Children and Their Brand Relationships

Patricia Robinson, Time Inc.
Steven Maxwell Kates, Simon Fraser University
EXTENDED ABSTRACT - In this article, we explore children’s socialization into consumer-brand relationships. In order to understand young children’s brand consumption, we interviewed twenty parent-child dyads, comprised of ten children aged six- to seven-years old, ten children aged nine- to ten-years old, and twenty parents, recruited through a snowball sample strategy Four relationship styles emerged from the data: uberbrand relationships, lifestyle relationships, fad relationships, and phase relationships. These four brand relationship patterns are distinct from one another along three key properties: duration, marketer involvement, and interdependence on the brand (i.e., the ways that the brand intertwines with children’s lives in everyday usage). Subsequently, we propose a research agenda that poses basic questions about children’s brand relationship quality and about the brand-related meanings and consumer practices that develop over childhood.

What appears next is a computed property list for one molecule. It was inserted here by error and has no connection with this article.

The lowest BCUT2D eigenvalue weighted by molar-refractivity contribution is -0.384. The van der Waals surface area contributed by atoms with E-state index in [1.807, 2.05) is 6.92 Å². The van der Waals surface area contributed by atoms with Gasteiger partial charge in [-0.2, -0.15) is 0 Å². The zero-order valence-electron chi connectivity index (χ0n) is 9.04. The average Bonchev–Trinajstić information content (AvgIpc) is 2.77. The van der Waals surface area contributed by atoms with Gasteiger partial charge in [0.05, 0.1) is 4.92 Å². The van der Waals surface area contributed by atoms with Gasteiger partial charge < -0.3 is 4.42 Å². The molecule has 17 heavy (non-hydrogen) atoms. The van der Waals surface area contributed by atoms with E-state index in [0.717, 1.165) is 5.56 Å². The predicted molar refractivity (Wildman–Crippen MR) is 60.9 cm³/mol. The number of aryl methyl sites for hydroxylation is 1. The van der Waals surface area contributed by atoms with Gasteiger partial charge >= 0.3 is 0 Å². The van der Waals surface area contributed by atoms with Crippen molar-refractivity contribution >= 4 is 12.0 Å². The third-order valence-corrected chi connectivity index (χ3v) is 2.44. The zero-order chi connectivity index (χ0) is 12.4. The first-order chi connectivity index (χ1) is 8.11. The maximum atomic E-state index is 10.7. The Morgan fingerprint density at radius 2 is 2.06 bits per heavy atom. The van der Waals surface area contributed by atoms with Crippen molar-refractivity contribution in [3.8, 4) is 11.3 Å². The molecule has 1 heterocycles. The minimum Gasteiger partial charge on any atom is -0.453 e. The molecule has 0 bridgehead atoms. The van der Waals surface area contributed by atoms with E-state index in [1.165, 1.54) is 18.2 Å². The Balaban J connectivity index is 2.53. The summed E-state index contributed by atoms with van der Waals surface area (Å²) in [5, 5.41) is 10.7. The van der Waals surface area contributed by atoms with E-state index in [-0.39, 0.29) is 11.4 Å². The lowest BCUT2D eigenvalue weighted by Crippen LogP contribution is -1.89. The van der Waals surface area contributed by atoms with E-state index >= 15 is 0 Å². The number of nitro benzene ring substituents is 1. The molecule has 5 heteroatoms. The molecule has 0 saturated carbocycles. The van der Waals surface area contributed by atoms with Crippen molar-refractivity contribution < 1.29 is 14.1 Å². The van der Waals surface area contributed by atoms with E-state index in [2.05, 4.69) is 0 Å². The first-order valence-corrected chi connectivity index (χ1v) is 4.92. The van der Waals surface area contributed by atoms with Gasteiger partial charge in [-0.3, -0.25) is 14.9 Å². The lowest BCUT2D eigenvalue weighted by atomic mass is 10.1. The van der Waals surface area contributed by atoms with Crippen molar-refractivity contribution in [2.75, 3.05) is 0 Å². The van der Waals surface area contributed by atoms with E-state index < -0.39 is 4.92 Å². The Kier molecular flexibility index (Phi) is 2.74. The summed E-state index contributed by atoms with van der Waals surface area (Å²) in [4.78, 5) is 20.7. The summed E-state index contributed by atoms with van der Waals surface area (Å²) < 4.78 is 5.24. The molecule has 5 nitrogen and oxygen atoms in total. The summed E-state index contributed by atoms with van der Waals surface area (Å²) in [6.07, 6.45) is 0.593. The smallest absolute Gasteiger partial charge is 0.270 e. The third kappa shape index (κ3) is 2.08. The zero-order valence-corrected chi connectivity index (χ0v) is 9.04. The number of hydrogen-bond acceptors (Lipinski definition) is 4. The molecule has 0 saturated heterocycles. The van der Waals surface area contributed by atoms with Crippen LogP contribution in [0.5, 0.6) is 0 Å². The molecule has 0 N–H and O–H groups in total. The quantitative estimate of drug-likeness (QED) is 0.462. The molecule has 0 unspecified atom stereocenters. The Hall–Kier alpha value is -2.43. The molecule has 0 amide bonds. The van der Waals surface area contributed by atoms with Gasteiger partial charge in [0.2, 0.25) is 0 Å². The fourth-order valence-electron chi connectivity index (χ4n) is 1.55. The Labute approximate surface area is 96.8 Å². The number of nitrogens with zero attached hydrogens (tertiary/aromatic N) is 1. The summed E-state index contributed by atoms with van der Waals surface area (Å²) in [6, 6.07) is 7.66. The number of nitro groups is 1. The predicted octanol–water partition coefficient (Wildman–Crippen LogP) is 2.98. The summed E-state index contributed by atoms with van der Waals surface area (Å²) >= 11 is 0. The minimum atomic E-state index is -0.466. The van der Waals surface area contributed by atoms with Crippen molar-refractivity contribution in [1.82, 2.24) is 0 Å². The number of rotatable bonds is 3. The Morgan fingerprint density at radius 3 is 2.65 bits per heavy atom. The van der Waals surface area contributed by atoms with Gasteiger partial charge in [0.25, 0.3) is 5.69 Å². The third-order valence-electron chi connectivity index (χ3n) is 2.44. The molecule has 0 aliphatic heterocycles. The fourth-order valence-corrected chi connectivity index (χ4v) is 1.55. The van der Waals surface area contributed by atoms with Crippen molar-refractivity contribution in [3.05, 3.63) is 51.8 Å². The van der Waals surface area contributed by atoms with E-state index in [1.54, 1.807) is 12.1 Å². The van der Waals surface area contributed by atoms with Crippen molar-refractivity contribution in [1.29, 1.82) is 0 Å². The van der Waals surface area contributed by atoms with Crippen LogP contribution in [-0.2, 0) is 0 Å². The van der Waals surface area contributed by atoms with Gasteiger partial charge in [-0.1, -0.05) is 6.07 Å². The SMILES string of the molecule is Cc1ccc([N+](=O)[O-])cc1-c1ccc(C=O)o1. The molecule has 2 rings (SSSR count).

[ to cite ]:
Patricia Robinson and Steven Maxwell Kates (2005) ,"Children and Their Brand Relationships", in NA - Advances in Consumer Research Volume 32, eds. Geeta Menon and Akshay R. Rao, Duluth, MN : Association for Consumer Research, Pages: 578-579.